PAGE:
TARGET 8: Hundreds of sexual assault kits untested in Missouri

2 years 1 month 2 weeks ago Tuesday, January 05 2016 Jan 5, 2016 Tuesday, January 05, 2016 9:24:00 PM CST January 05, 2016 in Target 8
By: Emma Nicolas, KOMU 8 Reporter

COLUMBIA – Hundreds of rape and sexual assault kits in Missouri go untested for months or years at a time, while some are never tested at all.

The current state of Missouri’s system to prosecute rapists is failing survivors who made the choice of enduring the four to six-hour examination required to create a kit.

“And they do that with the expectation that the evidence will be used in their case, and that it will be handled appropriately and effectively,” said Ilse Knecht, the Joyful Heart Foundation's policy and advocacy director. 

ENDTHEBACKLOG is an effort by the Joyful Heart Foundation that is working to bring light to the amount of backlogged kits in cities throughout the U.S.

KOMU 8 reached out to the Missouri State Highway Patrol for these numbers and found as of Nov. 2, 106 rape and sexual assault kits remained untested.

Missouri does not require agencies to keep an inventory of untested kits. So, when KOMU 8 reached out for a breakdown of these numbers last April, they were unavailable

But these issues are hardly recently developing in Missouri.

The survivor

Joanie Schescke’s life as she knew it changed forever the night before Easter in 1991. She went to a nightclub in downtown St. Louis, with a coworker. The nightclub was packed and Scheske made her way back from the bathroom to find her coworker, purse and jacket missing.

Once he got Scheske in his car, Mark Frisella, who is now serving three 19-year prison sentences, attempted to get Scheske to have sexual relations with him. She continued to refuse.

Scheske was brutally raped and beaten, and only managed to get away four hours later when Frisella took off running. Scheske made her way into a nearby building where she was swarmed by 19 male police officers.

Scheske was taken to the hospital where a doctor performed a rape examination. She said they neglected to mark all her injuries, or take any pictures. Scheske said she remembered being told her kit had been processed, but she never heard anything else.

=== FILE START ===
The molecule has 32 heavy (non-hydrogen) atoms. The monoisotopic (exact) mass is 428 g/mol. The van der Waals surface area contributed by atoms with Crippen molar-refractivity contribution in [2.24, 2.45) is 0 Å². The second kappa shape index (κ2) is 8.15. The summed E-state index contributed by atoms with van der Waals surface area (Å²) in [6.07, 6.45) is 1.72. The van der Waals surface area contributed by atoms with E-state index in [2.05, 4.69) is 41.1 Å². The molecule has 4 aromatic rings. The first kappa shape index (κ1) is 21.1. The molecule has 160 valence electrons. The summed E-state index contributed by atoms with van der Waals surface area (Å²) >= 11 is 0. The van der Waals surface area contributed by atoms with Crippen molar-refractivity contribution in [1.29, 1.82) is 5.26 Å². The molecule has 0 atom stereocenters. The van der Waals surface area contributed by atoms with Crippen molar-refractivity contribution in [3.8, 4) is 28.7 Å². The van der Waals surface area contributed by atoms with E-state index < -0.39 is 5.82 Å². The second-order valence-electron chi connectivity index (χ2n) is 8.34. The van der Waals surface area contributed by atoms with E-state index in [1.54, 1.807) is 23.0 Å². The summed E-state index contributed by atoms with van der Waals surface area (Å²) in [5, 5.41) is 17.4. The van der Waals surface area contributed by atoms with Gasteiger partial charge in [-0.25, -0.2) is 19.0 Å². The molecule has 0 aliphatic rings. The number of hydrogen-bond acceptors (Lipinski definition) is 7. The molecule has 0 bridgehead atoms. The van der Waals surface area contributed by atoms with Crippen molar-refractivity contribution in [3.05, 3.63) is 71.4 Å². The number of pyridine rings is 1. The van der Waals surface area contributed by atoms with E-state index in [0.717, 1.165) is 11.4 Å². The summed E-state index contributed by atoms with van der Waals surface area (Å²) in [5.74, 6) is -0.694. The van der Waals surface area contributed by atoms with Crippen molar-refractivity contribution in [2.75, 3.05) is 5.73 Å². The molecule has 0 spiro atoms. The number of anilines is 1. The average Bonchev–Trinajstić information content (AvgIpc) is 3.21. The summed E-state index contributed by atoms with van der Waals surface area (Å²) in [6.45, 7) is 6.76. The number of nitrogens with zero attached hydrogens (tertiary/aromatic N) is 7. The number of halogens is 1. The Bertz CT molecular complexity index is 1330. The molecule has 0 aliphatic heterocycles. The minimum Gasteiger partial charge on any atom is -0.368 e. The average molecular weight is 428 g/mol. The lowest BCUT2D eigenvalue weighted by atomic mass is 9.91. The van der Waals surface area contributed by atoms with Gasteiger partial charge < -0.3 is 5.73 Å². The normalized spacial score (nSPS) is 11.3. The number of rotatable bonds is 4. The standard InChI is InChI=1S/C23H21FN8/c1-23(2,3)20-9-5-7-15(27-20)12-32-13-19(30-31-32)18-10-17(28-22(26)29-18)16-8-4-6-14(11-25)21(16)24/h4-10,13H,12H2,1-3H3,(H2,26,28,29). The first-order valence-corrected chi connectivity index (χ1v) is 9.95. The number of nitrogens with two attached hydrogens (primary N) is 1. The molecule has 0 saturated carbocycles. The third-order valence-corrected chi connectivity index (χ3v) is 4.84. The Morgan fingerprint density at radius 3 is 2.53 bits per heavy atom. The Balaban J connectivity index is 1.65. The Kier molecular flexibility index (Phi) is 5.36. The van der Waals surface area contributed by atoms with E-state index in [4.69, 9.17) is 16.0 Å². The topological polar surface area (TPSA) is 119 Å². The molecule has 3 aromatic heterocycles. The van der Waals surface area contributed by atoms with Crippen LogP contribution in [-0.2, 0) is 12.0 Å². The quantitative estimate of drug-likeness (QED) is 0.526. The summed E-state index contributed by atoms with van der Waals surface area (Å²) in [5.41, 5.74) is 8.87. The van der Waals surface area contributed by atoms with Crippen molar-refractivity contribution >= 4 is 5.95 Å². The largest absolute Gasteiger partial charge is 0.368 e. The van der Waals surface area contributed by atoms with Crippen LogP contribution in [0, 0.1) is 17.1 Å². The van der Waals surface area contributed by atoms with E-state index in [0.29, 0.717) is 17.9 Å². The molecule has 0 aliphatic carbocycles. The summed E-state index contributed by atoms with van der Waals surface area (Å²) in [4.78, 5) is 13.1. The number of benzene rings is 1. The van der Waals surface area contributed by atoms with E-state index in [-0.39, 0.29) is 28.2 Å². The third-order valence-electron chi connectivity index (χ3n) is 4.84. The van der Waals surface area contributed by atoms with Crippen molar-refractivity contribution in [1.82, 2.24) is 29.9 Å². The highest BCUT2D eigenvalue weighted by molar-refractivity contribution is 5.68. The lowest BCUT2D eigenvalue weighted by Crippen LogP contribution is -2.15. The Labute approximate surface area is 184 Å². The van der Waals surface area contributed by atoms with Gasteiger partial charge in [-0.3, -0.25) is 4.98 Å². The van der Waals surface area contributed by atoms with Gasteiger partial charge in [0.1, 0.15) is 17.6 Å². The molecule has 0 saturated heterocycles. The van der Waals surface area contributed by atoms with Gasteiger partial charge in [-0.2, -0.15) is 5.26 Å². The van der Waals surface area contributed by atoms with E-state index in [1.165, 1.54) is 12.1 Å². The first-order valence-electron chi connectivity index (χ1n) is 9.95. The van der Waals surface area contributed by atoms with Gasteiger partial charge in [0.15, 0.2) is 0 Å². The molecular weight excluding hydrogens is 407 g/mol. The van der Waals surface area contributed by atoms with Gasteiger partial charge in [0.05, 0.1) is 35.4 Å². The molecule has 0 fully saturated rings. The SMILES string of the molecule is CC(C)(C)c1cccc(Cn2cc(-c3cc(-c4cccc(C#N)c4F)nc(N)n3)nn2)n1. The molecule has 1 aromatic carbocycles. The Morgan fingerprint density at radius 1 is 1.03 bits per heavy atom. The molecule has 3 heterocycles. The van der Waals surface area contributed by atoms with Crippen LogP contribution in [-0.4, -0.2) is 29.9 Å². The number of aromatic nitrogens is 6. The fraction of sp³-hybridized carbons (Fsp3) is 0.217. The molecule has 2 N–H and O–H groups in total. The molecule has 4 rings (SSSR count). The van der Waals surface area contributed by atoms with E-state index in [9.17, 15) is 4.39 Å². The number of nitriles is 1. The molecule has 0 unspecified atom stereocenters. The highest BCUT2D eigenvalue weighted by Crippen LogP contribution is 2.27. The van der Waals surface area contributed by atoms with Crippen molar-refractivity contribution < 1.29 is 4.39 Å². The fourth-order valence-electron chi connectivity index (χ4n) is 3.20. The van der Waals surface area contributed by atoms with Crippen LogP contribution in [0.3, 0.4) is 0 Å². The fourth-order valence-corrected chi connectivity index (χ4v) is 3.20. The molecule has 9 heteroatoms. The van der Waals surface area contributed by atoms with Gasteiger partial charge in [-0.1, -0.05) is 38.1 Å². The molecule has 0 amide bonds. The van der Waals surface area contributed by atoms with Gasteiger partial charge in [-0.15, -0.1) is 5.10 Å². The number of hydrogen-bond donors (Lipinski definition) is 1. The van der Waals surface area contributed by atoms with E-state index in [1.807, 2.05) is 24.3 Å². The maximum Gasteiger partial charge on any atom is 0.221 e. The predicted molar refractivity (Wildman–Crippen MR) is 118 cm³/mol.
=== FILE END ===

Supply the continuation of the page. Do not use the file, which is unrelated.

“It felt like the case just fell off the face of the planet,” Scheske said.

That changed in 2009, exactly 18-years later. Scheske got a call that evidence from a separate eight-year old case that was finally tested matched her rapist’s DNA.

Frisella was able to rape at least two other women in the time before he was put in prison.

The crime labs

"The people I've hired since I've been working here have only ever operated under a backlog," said Kansas City Police Department crime lab director Linda Netzel.

She said that's been the case since she began working at the lab in 1993. The lab started DNA testing just a year prior, and has continued to expand to each type of crime since then.

Netzel said that is a great thing in terms of protecting the community, but its also overwhelming the labs already lacking resources. The Joyful Heart Foundation revealed a report last May that showed a backlog of more than 1,300 kits in KCPD’s crime lab. 

"We just never seem to be making any progress," Netzel said. 

She said the lab is ‘woefully underfunded’ and ‘chronically understaffed.’ And with the amount of kits requiring testing the lab is left to make decisions on which kits get tested, and which do not.

Missouri law does not require that all kits be tested. Netzel said, philosophically, she believes most, if not all, kits should be tested, but that would prove to be an enormous challenge.

Captain John Hotz, the director of public information for MSHP, did not give a definite answer as to why the backlog exists in the patrol's lab. But he said time and demand were an issue.

MSHP's crime lab handles forensic testing for kits from 500 different agencies including the St. Louis Metropolitan Police Department and the St. Louis County Police Department.